We sang "Over There," another song by George M. Cohan when our coutnry entered WWI.  The Congressional Medal of Honor he received was not only for "Grand Old Flag", but also for "Over There." We choreographed the song at the last minute during rehearsal that morning.  Surprisingly, singing and dancing to famous tunes was quick for us to pick up! We had fun waving flags with this George M. Cohan hit!  My husband didn't catch us in action.  I think he was more interested in singing with us! We knew the chorus better than the verses, hence the cheat sheets. Here's the old timey recording with which we sang.



Back to airplanes...



My son did his presentation of Airplanes and WWI Flying Aces in WWI. 

Next was WWI poetry.



My daughter gave the history of the classic poem "In Flanders Fields", then did a recitation of it.




Next was my son's first person interpretation of Sgt. York. He did a thorough research, not only on York's perspective in his diary, but also the controversy surrounding it.  He brought his research to me and we had lots of discussions on the validity of his story.  My son was quite torn about how to proceed with his interpretation.  I told him he is portraying Sgt. York, so he needs to share Sgt. York's side of the story.  We could cover the controversy in the Q&A.  



Are you wondering where Lafayette and Napoleon fit in to our history presentation? Some of you are aware that I am a huge Lafayette fan.  When I have some extra time (which is rare since the move to Virginia), I read biographies about him. About a year ago I learned that when General Pershing arrived in Paris with the American troops to fight in WWI, he held a special ceremony at Lafayette's grave.  Pershing's aide, Col Stanton, spoke the words, "Lafayette, we are here!" in French to the crowd, referencing how Lafayette came to America to help us fight our independence in the American Revolution.  I tried to talk my son into doing his interpretation as Col. Stanton.  He preferred to be Sgt. York.  Well, okay.  I encouraged him to at least find a way to work in Lafayette.  P-l-e-a-s-e. After all, I am making another Lafayette costume for him. We had to have that story in our unit celebration.  I had hoped that Sgt. York was at the "Lafayette, We Are Here" ceremony, but after doing some research, I found out that York arrived in Paris later.  However I did find out that after the fighting stopped, he toured Paris and visited Lafayette's grave.  My son used that information, referencing back to the historical ceremony with Pershing and Stanton, in his speech.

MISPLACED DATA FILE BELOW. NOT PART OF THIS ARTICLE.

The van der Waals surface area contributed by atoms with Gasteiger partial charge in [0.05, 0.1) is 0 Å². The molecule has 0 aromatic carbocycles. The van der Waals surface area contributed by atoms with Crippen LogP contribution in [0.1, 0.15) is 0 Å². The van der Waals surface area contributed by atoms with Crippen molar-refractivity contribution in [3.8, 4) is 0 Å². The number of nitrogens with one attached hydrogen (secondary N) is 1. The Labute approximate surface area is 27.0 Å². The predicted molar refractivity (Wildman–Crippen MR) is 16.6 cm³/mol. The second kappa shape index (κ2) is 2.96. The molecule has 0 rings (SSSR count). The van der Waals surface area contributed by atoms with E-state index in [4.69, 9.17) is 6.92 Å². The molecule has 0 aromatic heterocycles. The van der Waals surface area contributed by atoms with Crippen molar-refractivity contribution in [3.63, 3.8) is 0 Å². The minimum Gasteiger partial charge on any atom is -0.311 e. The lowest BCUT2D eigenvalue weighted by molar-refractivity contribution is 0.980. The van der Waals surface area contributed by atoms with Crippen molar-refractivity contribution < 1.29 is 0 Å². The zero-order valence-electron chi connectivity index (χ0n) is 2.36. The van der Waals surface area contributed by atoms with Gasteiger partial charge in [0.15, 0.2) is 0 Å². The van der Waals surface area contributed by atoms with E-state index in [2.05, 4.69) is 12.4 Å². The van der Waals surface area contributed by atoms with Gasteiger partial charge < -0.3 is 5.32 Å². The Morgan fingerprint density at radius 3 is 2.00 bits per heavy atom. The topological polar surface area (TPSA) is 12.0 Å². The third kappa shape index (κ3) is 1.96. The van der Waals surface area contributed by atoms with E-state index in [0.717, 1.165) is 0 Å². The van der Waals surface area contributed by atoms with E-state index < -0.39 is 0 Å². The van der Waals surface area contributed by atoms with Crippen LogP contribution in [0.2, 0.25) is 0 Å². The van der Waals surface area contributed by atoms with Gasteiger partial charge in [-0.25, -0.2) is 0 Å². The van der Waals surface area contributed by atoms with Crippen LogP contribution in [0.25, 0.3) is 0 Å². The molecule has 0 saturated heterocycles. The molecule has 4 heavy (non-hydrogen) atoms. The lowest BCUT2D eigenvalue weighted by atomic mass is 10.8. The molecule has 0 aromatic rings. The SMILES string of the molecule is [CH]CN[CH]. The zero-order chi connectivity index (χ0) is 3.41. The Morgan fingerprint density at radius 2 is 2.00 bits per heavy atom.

Now how does Napoleon fit in? Well, my son couldn't believe Napoleon sneaked into his speech.  When I first started teaching about Napoleon to my kids over a year ago, I told them they'd be hearing a lot about him for the rest of history. Even I am surprised at how often we hear about him, nearly every week. For one, York visited Napoleon's grave. More significantly, York received five medals, two from France.  My son was fascinated by these medals. In fact, my son has even been fascinated by the medal the Colonial Williamsburg Lafayette wears when he represents 1783.  My son takes lots of pictures of that medal of Lafayette's.  My son asked for my help in researching the medals and I was wondering if one of York's medals was the same Lafayette received from King Louis.  It was difficult researching this, but I don't think they received the same medal. However, one of York's medals from France was originally created by Napoleon!